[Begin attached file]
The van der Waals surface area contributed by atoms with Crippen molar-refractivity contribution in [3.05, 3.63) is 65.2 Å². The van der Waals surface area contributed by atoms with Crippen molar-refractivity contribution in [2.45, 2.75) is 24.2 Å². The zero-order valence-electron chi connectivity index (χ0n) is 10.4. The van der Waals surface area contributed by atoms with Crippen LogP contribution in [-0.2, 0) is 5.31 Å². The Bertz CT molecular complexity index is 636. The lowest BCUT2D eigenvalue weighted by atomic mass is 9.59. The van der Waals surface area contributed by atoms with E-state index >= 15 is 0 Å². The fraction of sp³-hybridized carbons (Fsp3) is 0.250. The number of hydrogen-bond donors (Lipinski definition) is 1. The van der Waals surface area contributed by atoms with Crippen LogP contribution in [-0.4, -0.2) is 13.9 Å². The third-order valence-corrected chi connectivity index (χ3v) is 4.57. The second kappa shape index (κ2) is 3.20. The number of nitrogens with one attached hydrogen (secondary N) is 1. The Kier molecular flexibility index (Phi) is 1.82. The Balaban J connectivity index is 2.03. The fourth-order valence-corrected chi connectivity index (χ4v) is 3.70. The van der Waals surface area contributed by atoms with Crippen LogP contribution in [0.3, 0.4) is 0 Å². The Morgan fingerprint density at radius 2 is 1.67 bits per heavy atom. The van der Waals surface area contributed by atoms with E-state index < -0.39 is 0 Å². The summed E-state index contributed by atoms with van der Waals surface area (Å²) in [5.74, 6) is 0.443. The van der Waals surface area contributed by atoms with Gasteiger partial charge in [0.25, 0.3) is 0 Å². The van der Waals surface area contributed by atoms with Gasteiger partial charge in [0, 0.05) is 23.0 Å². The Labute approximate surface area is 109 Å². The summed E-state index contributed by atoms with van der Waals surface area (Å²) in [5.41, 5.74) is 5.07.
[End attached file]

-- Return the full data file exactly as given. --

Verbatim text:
The van der Waals surface area contributed by atoms with Crippen molar-refractivity contribution in [3.05, 3.63) is 65.2 Å². The van der Waals surface area contributed by atoms with Crippen molar-refractivity contribution in [2.45, 2.75) is 24.2 Å². The zero-order valence-electron chi connectivity index (χ0n) is 10.4. The van der Waals surface area contributed by atoms with Crippen LogP contribution in [-0.2, 0) is 5.31 Å². The Bertz CT molecular complexity index is 636. The lowest BCUT2D eigenvalue weighted by atomic mass is 9.59. The van der Waals surface area contributed by atoms with E-state index >= 15 is 0 Å². The fraction of sp³-hybridized carbons (Fsp3) is 0.250. The number of hydrogen-bond donors (Lipinski definition) is 1. The van der Waals surface area contributed by atoms with Crippen LogP contribution in [-0.4, -0.2) is 13.9 Å². The third-order valence-corrected chi connectivity index (χ3v) is 4.57. The second kappa shape index (κ2) is 3.20. The number of nitrogens with one attached hydrogen (secondary N) is 1. The Kier molecular flexibility index (Phi) is 1.82. The Balaban J connectivity index is 2.03. The fourth-order valence-corrected chi connectivity index (χ4v) is 3.70. The van der Waals surface area contributed by atoms with Crippen LogP contribution in [0.3, 0.4) is 0 Å². The Morgan fingerprint density at radius 2 is 1.67 bits per heavy atom. The van der Waals surface area contributed by atoms with E-state index < -0.39 is 0 Å². The summed E-state index contributed by atoms with van der Waals surface area (Å²) in [5.74, 6) is 0.443. The van der Waals surface area contributed by atoms with Gasteiger partial charge in [0.25, 0.3) is 0 Å². The van der Waals surface area contributed by atoms with Gasteiger partial charge in [0, 0.05) is 23.0 Å². The Labute approximate surface area is 109 Å². The summed E-state index contributed by atoms with van der Waals surface area (Å²) in [5.41, 5.74) is 5.07.